Deck the halls with boughs of holly! The holidays are about spending time with friends and family. People gather together to celebrate the ending of one year and the beginning of the next. The fireplace is going. There’s a happy commotion in the kitchen and in the family room.
Tis the season to be jolly! One of the best parts of the holidays is eating. Don’t you just love the food around the holidays? Yeah, you might add an extra inch or two to the old waistline, but it all seems so much fun! Turkey! Ham! Roasts! Sweet potatoes! Apple and pumpkin pie! Cookies! And lots of fantastic other foods! And, of course, it’s time for a few holiday craft beverages, because nothing says special like mixing a little local into the liquid that accompanies your meal.
But sometimes it can all be so overwhelming. So many foods, so many wines. Heck, you’ll need a glass of wine just to get through it all! Forget it! You don’t need to invite a sommelier over just to get through the holidays. We’ve got everything sorted out for you right here. Here’s a little cheat sheet that will make your holidays easier to get through.
The Hudson Valley produces a great number of wines and ciders to pair with your foods. The main whites are Riesling, Traminette, Chardonnay, and Seyval Blanc. And the main reds include Cabernet Franc, Merlot, Pinot Noir, and Baco Noir.
Keep your holidays sparkling...
Sparkling wines of the Hudson Valley include Brotherhood, Clinton, Hudson-Chatham, and Whitecliff.
Local sparkling hard ciders include Aaron Burr, Bad Seed, Brookview Station, Johnny Mash, Naked Flock, Orchard Hill, True Believer, and Warwick.
Holiday Shopping Tips
Lighter-styled fare usually requires more delicately styled wines, while the heavier foods get the bigger wines.
Light foods pair well with Riesling and Traminette or Pinot Noir and Baco Noir or with sparkling wine and cider.
Medium-bodied dishes usually go well with Seyval Blanc and Cabernet Franc.
Heavier repasts usually require Chardonnay, Merlot, or bigger red blends.
There is no question that for an assortment of appetizers, the best and right wine selection during the holidays is sparkling! A number of wonderful local sparkling wines exist. Another great selection might be a dry sparkling cider. You could even serve a Kir using either sparkling wine or cider with some Hudson Valley cassis thrown in to make it that much more special.
Who Makes What?
Palaia, Robibero, Tousey, Whitecliff
Baldwin, Benmarl, Brotherhood, Hudson-Chatham, Millbrook, Tousey, Whitecliff
Cascade Mountain, Clearview, Clinton, Glorie, Hudson-Chatham, Stoutridge
Brotherhood, Hudson-Chatham, Millbrook, Tousey, Whitecliff
Brimstone Hill, Benmarl, Hudson-Chatham, Warwick Valley
Benmarl, Brimstone Hill, Clearview, Glorie, Hudson-Chatham, Stoutridge Vineyard, Tousey, Warwick, Whitecliff
Benmarl, Brotherhood, Hudson-Chatham, Palaia, Stoutridge Vineyard, Whitecliff
Great Dessert Wine Producers
Baldwin, Brookview, Clinton, Hudson-Chatham, Warwick
Ham: There is nothing like a great bourbon-glazed ham for the holidays. Always a family favorite! Pinot Noir, Baco Noir, and Gamay Noir are our best local wine choices here.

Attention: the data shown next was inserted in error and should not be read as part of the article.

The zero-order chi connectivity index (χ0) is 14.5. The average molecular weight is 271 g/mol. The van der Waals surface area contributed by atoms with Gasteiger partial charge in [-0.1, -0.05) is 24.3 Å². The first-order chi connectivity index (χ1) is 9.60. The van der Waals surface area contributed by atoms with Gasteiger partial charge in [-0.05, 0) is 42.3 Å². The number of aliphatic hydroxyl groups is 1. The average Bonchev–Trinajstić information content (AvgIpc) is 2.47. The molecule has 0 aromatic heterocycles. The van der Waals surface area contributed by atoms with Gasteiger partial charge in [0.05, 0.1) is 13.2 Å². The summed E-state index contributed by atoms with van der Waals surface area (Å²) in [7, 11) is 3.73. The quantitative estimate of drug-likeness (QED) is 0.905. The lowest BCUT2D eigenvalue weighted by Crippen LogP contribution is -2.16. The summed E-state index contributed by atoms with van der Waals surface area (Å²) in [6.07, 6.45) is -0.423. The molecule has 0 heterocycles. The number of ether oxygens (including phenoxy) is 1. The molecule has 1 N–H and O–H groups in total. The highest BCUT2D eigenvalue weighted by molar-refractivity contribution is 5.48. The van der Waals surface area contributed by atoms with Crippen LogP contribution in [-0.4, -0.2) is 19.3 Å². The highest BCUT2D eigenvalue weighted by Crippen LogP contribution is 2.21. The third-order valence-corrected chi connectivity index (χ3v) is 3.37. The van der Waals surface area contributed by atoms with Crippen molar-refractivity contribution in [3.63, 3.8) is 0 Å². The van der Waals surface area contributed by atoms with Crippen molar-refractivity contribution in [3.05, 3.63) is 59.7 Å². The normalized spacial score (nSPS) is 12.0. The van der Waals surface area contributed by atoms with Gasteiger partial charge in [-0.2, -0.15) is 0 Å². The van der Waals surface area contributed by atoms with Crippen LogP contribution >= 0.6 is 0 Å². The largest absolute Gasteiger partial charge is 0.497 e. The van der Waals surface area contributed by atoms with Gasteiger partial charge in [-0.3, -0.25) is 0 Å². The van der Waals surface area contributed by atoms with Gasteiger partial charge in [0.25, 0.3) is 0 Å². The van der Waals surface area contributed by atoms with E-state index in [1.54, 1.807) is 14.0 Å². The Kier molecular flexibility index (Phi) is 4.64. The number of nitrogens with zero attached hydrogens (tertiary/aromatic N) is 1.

Goose, Turkey, Pheasant, or Duck: Pinot Noir, Baco Noir and Gamay Noir are you best choices here as well. If you must have a white, Seyval, Chardonnay, Riesling, and Traminette will all work fabulously.
Pork Roast: This was made for Pinot Noir, Baco Noir, and Cabernet Franc!
Leg of Lamb: Merlot and Cabernet Sauvignon and even some of the bigger wines, such as a Cabernet Francs, are the best things to try here!
Roasts: Cabernet Franc, Merlot, Cabernet Sauvignon, and robust blends pair nicely with roasts.
Pasta Dishes: A Merlot, Cabernet Sauvignon or a Cabernet Franc are the options here. They can stand up to the big, spicy, or meaty sauces, but also counter the lighter sauces as well. Cabernet Franc or Baco Noir is perfect with a light marinara.
Vegetarian: This is a tough one, not knowing the dish. If it’s spicy or grilled, you might want a bigger red or a bigger white, such as a Merlot, Cabernet Franc, or Chardonnay. But if the dish is a light one and more delicate, I would recommend Pinot Noir, Baco Noir, Gamay Noir, Riesling, or Traminette.
Desserts: Pumpkin Pie deserves a lovely white dessert wine, or an apple dessert wine. On the other hand, a pecan pie deserves some local Hudson Valley bourbon.
We Three Kings of Orient Are! Some folks go the other way during the holiday, eschewing more famous seasonal foods and indulging in more exotic cuisine. Chinese, Thai, Indian and Japanese are becoming more and more part of the holiday experience. In most cases, the easy rule above applies. However, it must be said that Riesling and Traminette seem to be able to pair almost universally with most dishes from these rich culinary traditions, especially since they have such wonderful, complex flavors. Rieslings and Traminette are an almost surefire bet and will be a fabulous addition to your holiday repast.
Cheese Course: The Hudson Valley makes some of the best cheeses in North America. And there are a ton of wines to try with them. Lovely Rieslings and Traminettes and Chardonnays go beautifully. I also like Pinot Noirs and Baco Noirs for those as well. Unless you have a big, hard, crusty wedge of Parmigiano—then you need a Merlot or a Cabernet Franc. For a nice change of pace, you could try some great Hudson Valley hard ciders or one of the beautiful dessert wines of the valley, like cassis or raspberry wines; any of these are a nice little sweet touch if you are offering a cheese course after one of your celebratory meals.